America's Embassy Opening in Jerusalem Affirms Israel's Sovereignty


Three years after the end of the Second World War and in the aftermath of the Holocaust carried out by Nazi Germany’s systematic persecution murdering 6 million European Jews, the Provisional Government of Israel proclaimed a new State of Israel on May 14, 1948.

According to published reports, “Truman sent his telegram recognizing Israel 11 minutes after Ben-Gurion proclaimed the country’s existence on May 14, 1948.”

President Donald Trump delivered on his campaign promise to move the U.S. Embassy from Tel Aviv to Jerusalem. This fulfills America’s great promise in implementing the Jerusalem Embassy Act of 1995, a public law of the United States passed by the 104th Congress on Oct. 23, 1995.

Yet again, it was an American president’s moral leadership to stand firm against the opposition and media critics.

President Trump continues the legacy of America’s leadership in affirming the shared values and principles with trusted allies. This date, May 14, 2018, will be marked in history as a triumphant day when Americans and Israelis gathered to affirm Israel’s sovereignty and renewed the bonds of the strategic partnership between the two rule of law countries.

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In a letter written a few weeks prior to Israel’s declaration of independence, Chaim Weizmann, the future president of Israel, conveyed this message to President Truman:

“The choice for our people, Mr. President, is between statehood and extermination. History and providence have placed this issue in your hands, and I am confident that you will yet decide it in the spirit of the moral law.”

President Trump’s leadership in fulfilling America’s commitment to a trusted ally honors the principled endeavors advanced for decades by America’s conservative movement, evangelical Christians and partners in Israel and the Jewish American community.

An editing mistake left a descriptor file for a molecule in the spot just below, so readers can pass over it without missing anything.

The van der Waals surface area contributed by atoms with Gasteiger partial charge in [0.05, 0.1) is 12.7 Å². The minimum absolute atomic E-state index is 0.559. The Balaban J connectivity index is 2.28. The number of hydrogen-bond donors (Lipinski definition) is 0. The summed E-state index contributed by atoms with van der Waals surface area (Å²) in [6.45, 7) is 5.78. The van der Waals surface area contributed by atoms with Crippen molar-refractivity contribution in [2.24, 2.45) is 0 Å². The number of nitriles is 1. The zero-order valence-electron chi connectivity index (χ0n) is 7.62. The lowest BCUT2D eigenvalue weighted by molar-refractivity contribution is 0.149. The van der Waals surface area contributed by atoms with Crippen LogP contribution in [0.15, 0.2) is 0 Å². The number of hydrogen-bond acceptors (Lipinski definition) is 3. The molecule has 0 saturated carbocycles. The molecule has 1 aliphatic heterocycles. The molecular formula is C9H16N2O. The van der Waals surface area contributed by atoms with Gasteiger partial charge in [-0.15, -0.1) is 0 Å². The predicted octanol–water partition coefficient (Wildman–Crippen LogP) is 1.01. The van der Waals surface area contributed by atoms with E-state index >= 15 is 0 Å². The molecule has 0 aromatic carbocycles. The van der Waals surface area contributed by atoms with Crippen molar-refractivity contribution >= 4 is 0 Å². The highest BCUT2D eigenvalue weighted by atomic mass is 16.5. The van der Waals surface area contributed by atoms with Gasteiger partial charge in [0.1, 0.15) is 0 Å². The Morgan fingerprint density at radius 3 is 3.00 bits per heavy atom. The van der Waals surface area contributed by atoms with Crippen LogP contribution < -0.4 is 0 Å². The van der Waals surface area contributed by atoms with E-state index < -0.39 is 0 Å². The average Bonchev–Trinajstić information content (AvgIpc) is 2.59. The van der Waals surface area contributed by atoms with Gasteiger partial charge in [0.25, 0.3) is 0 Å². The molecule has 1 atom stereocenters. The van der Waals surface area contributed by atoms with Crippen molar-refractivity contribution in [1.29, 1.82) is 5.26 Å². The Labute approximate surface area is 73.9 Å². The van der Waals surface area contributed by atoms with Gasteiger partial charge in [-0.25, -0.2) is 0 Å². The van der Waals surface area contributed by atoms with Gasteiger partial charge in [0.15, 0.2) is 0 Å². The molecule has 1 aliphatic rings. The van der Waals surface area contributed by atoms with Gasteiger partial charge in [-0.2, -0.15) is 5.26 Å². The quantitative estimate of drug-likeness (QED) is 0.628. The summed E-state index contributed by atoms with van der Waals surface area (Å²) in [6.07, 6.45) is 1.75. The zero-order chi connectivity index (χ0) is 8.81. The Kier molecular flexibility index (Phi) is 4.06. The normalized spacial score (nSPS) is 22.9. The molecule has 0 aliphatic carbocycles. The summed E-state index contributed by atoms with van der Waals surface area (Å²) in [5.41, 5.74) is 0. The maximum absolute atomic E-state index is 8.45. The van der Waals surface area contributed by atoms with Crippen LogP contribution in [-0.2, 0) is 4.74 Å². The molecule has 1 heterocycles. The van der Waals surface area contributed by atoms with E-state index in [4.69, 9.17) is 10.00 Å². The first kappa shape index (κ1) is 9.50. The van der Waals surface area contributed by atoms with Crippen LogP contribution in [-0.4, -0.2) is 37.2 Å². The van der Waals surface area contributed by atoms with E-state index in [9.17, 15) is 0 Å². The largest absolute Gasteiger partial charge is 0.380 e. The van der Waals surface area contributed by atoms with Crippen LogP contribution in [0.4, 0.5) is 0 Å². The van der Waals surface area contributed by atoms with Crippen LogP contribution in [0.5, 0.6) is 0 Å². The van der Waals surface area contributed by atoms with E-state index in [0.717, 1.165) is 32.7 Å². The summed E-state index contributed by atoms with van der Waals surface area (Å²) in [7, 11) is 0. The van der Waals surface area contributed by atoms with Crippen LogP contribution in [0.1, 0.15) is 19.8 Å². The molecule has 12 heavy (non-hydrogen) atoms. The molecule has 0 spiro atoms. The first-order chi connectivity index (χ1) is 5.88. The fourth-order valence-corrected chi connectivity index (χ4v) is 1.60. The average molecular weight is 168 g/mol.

There are notable moments in history when U.S. presidents have stood for a moral cause and opposed external pressures to keep the status quo. At this hour, American leadership was at its best as a shining example to the world.

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Never has the certitude of the rightness of this strategic endeavor been as strong as it is now, to implement the public law of the United States — the Jerusalem Embassy Act of 1995. After the U.S. and Guatemala, Paraguay becomes the third nation to transfer its embassy from Tel Aviv to Jerusalem.

The State of Israel considers “Jerusalem its eternal and indivisible capital.” Over 3,000 years ago, King David established Jerusalem as the capital of the first Jewish kingdom.

However, nations around the world oppose America’s principled leadership in affirming Israel’s sovereignty. On Dec. 21, 2017, the U.N. General Assembly held a vote on an Egyptian-drafted resolution demanding that the Trump administration rescind its decision to recognize Jerusalem as the capital city of Israel. A total of 128 of the 193-member U.N. General Assembly voted against America’s decision.

To make matters worse, America’s close allies on the 15-member U.N. Security Council, the influential and powerful body within the United Nations structure, voted for the resolution to embarrass the Trump administration.

Absent from the ranks to support Israel’s sovereignty and to recognize Jerusalem as the country’s capital were NATO members, a structure funded significantly by America’s taxpayers. NATO members missed an opportunity to side with the United States and Israel.

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A great number of the Eastern Europe’s NATO members have failed to meet the alliance’s rule of law criteria including Croatia, Hungary and Poland. These countries are currently blocking efforts to return property confiscated during World War II to Jewish communities, a key article enshrined in the NATO’s charter as a prerequisite to joining the military alliance.